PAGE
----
In 'The Wasps' an old-fashioned father and his loose-living son come to blows--and end up in court; elsewhere Aristophanes milks the clash of generations for all it is worth by sending up the purveyors of new ideas like Socrates and Euripides (the most controversial of the great tragedians). In 'The Poet and the Women' Euripides, accused of misogyny, gets a relative in drag to infiltrate an all-woman festival and find out what revenge is being plotted, with predictable bawdy results. In 'The Frogs, ' written in the darkest days of the Peloponnesian War, the god Dionysus descends to the Underworld to find a poet to bring back: does Athens in her hour of danger need the traditional wisdom of Aeschylus or the brilliant modern cleverness of Euripides? As the great debate proceeds, Aristophanes combines parody with slapstick and political discussion with pantomime high spirit, to produce a hilarious and unique masterpiece.
- Author : Gary K Carey
- Publisher : Houghton Mifflin Harcourt
- Release Date : 1983-12-15
- Genre : Literary Criticism
- Pages : 84
- ISBN : 9780544182622
This CliffsNotes guide includes everything you’ve come to expect from the trusted experts at CliffsNotes, including analysis of the most widely read literary works.
Aristophanes (ca. 446 BCE-ca. 386 BCE) was a comic playwright of ancient Athens. This collection includes Lysistrata, The Archanians, The Birds, and The Clouds.
English translations of three of Aristophanes' most popular plays. Includes helpful notes, an introductory essay on Aristophanes and the ancient theater, and a bibliography. Each play is preceded by an essay on its history, cultural context and production.
Collects five comedies from Aristophanes, including "The Birds," in which two Athenians join the birds to build a utopian city.
In Aristophanes' Lysistrata, the women of Athens, fed up with the war against Sparta, go on a sex strike and barricade themselves into the acropolis to persuade their husbands to vote against the war. It is the most often performed of all Aristophanes' comedies. It is also, perhaps, the most misunderstood. This collection of essays by eight leading academics - written for sixth-form students and the general public alike - sets the play firmly in its historical and social context, while exploring Aristophanes' purpose in writing it and considering the responses of modern audiences and directors. The collection has been assembled and edited by David Stuttard, whose energetic new performing version of the play is included in this volume. Contributors include: Alan Beale; Edith Hall; Lorna Hardwick; James Morwood; Martin Revermann; James Robson; Alan H. Sommerstein; Michael Walton.
Most readers nowadays encounter the plays of Aristophanes in the classroom, not the theater. Yet the "father of comedy" wrote his plays for the stage, not as literary texts. Many English translations of the plays were written decades ago, and in their outdated language they fail to capture the dramatic liveliness of the original comedies. Now Michael Ewans offers new and lively translations of three of Aristophanes' finest plays: Lysistrata, The Women's Festival, and Frogs. While remaining faithful to the original Greek, these translations are accessible to a modern audience—and actable on stage. Here readers will discover—in all its uncensored glory—the often raw sexual and scatological language Aristophanes used in his fantastically inventive works. This edition also contains all that a reader needs to understand the plays within a broader context. In his comprehensive introduction, Ewans discusses political and social aspects of Aristophanic comedy, the conventions of Greek theater, and the challenges of translating ancient Greek into modern English. In his theatrical commentaries—a unique feature of this edition—Ewans draws on his own experience of directing the plays in a replica of the original theater. In scene-by-scene analysis, he provides insight into the major issues each play raises in performance. The volume concludes with two glossaries—one of proper names and the other of Greek terms—as well as a bibliography that includes the most recent scholarship on Aristophanic comedy.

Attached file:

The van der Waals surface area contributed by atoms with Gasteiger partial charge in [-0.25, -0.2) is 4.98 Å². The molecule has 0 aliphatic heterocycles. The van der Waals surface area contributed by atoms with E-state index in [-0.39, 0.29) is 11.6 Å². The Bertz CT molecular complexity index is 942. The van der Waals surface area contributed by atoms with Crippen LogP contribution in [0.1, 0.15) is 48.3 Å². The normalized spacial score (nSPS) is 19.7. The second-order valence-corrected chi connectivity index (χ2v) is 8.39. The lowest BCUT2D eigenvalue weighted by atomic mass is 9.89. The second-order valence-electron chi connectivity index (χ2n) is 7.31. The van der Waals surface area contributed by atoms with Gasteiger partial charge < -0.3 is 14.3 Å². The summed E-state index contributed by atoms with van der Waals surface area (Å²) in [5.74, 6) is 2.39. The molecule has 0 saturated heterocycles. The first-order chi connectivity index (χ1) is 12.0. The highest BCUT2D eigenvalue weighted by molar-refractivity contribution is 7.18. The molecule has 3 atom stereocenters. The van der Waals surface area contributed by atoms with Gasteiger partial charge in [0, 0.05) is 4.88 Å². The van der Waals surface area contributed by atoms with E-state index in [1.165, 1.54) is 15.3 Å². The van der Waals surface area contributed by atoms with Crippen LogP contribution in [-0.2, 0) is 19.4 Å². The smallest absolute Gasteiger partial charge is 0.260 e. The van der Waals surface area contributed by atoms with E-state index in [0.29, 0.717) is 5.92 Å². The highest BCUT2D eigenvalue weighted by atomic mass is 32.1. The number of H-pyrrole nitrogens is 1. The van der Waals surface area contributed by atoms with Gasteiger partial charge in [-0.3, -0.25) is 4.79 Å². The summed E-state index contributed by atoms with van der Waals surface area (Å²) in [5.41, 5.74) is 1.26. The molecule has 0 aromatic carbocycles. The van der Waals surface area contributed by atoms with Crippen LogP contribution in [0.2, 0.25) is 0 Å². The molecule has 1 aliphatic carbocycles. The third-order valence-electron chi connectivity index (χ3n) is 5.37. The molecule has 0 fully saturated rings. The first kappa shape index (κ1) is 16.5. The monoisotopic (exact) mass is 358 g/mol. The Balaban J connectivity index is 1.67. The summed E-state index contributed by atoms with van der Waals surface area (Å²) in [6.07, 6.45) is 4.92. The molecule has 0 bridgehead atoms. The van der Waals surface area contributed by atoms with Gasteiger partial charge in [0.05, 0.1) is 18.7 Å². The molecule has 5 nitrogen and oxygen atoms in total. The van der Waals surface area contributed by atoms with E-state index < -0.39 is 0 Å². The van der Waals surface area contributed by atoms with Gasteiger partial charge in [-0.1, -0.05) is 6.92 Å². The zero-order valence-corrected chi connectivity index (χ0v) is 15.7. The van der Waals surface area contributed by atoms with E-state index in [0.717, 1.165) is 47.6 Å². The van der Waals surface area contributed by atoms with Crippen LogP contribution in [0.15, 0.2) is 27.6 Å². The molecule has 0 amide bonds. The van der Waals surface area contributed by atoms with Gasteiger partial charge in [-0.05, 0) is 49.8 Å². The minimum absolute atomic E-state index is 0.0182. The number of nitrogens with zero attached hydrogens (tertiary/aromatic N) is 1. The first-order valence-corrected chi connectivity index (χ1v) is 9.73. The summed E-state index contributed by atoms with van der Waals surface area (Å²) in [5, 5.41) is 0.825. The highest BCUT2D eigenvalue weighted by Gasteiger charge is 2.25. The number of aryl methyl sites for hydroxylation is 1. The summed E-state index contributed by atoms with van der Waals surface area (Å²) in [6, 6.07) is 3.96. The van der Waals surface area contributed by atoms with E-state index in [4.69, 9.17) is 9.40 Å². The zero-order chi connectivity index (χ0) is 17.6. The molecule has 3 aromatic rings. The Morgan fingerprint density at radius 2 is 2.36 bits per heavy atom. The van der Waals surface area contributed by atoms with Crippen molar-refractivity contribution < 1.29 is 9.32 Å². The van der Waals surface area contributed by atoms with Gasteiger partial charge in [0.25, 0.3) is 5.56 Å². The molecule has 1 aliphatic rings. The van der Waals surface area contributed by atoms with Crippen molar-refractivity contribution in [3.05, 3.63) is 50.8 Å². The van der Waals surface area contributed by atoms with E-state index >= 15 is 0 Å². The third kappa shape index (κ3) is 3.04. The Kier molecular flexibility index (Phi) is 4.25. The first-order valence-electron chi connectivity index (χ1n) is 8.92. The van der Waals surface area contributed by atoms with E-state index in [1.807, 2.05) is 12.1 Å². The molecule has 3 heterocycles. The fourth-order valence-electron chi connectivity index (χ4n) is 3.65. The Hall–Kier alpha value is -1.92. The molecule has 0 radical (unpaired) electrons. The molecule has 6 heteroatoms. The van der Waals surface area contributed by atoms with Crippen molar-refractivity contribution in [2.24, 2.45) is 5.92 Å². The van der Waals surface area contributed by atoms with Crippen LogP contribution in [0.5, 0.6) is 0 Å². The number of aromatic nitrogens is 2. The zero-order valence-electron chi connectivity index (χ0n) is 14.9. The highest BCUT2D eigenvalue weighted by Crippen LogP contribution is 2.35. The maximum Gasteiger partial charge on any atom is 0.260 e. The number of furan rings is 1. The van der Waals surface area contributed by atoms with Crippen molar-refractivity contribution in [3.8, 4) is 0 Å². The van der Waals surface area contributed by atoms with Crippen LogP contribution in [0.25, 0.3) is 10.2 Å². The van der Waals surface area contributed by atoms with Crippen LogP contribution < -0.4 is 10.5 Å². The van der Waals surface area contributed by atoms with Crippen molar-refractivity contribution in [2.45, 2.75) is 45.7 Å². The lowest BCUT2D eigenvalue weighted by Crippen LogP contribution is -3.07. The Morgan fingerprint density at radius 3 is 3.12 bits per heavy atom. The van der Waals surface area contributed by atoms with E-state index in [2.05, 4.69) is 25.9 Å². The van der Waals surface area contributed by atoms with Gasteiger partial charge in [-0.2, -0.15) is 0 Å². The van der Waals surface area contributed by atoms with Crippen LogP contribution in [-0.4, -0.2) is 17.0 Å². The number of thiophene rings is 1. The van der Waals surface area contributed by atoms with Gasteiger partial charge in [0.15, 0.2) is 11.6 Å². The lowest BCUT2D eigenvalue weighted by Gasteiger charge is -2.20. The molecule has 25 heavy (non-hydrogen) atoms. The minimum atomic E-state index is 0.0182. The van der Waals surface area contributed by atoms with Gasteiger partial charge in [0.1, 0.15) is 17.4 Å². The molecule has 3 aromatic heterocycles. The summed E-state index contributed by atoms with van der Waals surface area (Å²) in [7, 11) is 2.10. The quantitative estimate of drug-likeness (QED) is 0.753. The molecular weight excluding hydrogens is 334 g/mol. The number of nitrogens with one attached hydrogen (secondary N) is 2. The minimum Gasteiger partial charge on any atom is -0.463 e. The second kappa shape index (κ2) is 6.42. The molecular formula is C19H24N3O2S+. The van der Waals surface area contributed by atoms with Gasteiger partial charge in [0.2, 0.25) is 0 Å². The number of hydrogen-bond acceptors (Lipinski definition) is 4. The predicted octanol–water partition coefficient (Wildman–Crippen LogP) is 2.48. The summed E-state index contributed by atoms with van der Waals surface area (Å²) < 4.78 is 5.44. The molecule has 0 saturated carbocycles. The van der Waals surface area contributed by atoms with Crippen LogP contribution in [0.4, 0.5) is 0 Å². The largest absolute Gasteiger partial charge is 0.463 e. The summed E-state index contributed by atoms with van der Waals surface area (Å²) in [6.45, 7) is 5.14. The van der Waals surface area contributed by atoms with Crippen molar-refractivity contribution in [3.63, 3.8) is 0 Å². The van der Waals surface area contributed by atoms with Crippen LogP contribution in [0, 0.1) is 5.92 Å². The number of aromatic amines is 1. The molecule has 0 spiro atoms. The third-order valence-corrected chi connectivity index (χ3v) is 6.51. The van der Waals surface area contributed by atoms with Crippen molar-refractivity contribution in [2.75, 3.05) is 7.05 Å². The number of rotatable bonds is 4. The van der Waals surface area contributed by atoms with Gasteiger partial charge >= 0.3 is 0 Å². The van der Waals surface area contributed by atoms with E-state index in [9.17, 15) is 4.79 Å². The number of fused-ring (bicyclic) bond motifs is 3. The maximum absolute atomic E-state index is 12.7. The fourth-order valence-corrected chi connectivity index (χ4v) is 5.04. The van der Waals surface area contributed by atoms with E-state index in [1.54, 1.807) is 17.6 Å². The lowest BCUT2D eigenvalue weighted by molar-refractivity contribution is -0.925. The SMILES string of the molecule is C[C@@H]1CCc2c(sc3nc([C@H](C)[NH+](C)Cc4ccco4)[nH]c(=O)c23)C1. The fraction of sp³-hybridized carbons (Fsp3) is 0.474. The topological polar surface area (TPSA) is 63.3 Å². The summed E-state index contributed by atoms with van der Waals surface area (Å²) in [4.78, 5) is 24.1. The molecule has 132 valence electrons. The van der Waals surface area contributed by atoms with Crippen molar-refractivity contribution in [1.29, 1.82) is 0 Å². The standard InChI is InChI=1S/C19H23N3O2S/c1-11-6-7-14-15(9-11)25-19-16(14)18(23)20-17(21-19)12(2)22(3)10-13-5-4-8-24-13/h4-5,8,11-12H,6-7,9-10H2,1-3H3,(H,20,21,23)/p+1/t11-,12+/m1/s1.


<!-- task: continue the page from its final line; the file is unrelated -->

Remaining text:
Lysistrata is one of the few surviving plays written by Aristophanes. Originally performed in classical Athens in 411 BC, it is a comic account of one woman's extraordinary mission to end The Peloponnesian War. Lysistrata persuades the women of Greece to withhold sexual privileges from their husbands and lovers as a means of forcing the men to negotiate peace — a strategy, however, that inflames the battle between the sexes. The play is notable for being an early exposé of sexual relations in a male-dominated society. The dramatic structure represents a shift away from the conventions of Old Comedy, a trend typical of the author's career. It was produced in the same year as Thesmophoriazusae, another play with a focus on gender-based issues, just two years after Athens' catastrophic defeat in the Sicilian Expedition. This is a new translation by Ranjit Bolt.
Brings together the works of Classical comedy, with two early Greek plays: Aristophanes' Birds, and Menander's The Girl from Samos; and two Roman comic plays: Plautus' The Brothers Menaechmus and Terence's double love-plot, The Eunuch. Together, these four plays demonstrate the development of Classical comedy.
Provides insight into the characteristically Greek elements of comedy which can be lost when reading in translation